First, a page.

Alongside the continued popularity of political themes in comics recent years have also seen the rise of religious themes entering into the medium. The aim of this two day conference is to explore the relationship between comics, religion and politics in greater depth, to show how through the unique properties of the medium comics have the ability to be as thought-provoking as they are entertaining. The conference will examine the history and impact of religious and political themes, their relationship to audiences, and consider the future of such themes in all forms of sequential art narrative.
Prospective Conference Panel
Modernist Studies Association 14: Modernism & Spectacle (The Flamingo Hotel, Las Vegas, NV)
Deadline for submission: April 1, 2012 (please note date change)
Organizer: Will Scheibel, Indiana University
Chair: Faye Hammill, University of Strathclyde
2nd Conference on Theoretical and Applied Linguistics: Structure, Use, and Meaning - SUM 2012, September 20-22, 2012, Brasov, Romania.
The conference aims to bring together researchers and practitioners in the field of theoretical and applied linguistics with a view to placing language in an interdisciplinary dialogue and promoting the merging of present-day approaches to the study of language. At the same time, this conference would be an opportunity to re-enforce the dialogue on research and collaboration in academic and professional contexts. Such collaboration, in turn, is fundamental to the design and implementation of effective pedagogy, assessment and curricula.
New Zealand Studies Network (UK and Ireland)
New Zealand's Cultures: Sources, Histories, Futures
Hosts: Birkbeck, University of London and The University of Northampton
Friday 6 July to Saturday 7 July 2012 at Birkbeck, University of London
We are seeking papers for a panel on Religion and Medicine in North American Culture to be proposed as a special session for the MLA Convention, January 3-6, 2013 in Boston, MA. We are interested in papers that address representations of religion and medicine as intersecting, mutually reinforcing, or oppositional discourses in a variety of cultural texts, including but not limited to literature, film, autobiography/life writing, creative nonfiction and journalism. Proposals addressing texts from any time period or North American region are welcome. Please send 250-word abstract to firstname.lastname@example.org by March 15th.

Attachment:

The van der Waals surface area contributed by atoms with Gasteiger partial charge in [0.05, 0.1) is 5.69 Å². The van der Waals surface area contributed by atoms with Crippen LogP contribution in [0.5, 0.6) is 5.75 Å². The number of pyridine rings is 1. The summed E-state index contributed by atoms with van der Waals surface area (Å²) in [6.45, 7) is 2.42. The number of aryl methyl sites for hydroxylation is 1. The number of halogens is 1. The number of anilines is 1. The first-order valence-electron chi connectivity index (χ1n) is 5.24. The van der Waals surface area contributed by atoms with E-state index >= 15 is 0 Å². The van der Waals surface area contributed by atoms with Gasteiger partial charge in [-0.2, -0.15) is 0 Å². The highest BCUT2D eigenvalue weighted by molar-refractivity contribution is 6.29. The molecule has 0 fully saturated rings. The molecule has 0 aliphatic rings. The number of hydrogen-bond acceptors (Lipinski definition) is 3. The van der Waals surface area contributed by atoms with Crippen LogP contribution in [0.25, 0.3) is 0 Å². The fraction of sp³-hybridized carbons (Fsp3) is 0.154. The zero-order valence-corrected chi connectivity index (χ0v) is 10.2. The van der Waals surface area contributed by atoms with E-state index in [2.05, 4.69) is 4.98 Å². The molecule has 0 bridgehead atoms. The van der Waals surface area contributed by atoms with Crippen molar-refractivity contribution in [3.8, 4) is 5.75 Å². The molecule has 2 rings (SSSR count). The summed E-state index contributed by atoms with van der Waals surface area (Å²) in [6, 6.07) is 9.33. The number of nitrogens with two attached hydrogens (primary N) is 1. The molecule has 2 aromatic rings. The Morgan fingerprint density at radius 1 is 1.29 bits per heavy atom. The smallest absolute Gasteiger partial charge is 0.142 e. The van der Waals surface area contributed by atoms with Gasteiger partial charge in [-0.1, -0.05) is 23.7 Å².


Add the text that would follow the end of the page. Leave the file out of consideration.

In the study of diasporic/postcolonial literature, Salman Rushdie and Ngugi wa Thiong'o are among the prominent names. In the existing world order, their thinking deserves some reckoning to better human relations across nations and cultures. This session hopes to investigate the worldview coming from oppositional intellectuals and writers such as Rushdie and Ngugi. Papers delving into some form of comparative study between the work of Ngugi and Rushdie are welcome. Abstracts (300-500 words) are due by March 10, 2012.
"'Narratives of Difference' in the Global Marketplace"
At: School of the Arts, Avenue Campus, University of Northampton
25-26 October 2012
This proposed special session for the 2013 MLA Convention (Boston, Jan. 3-6, 2013) explores the relation between verse conventions and intonation. It questions to what extent lineation and other generic and historic markers of poetry, including visual form, might draw upon the inherent organization of intonation in language as a prosodic device for free and/or metrical verse. It also asks whether a prosody based on intonational contours can be made explicit (i.e., shared between reader and poet) or whether it remains perceptual, given the affiliation of some aspects of intonation with performance.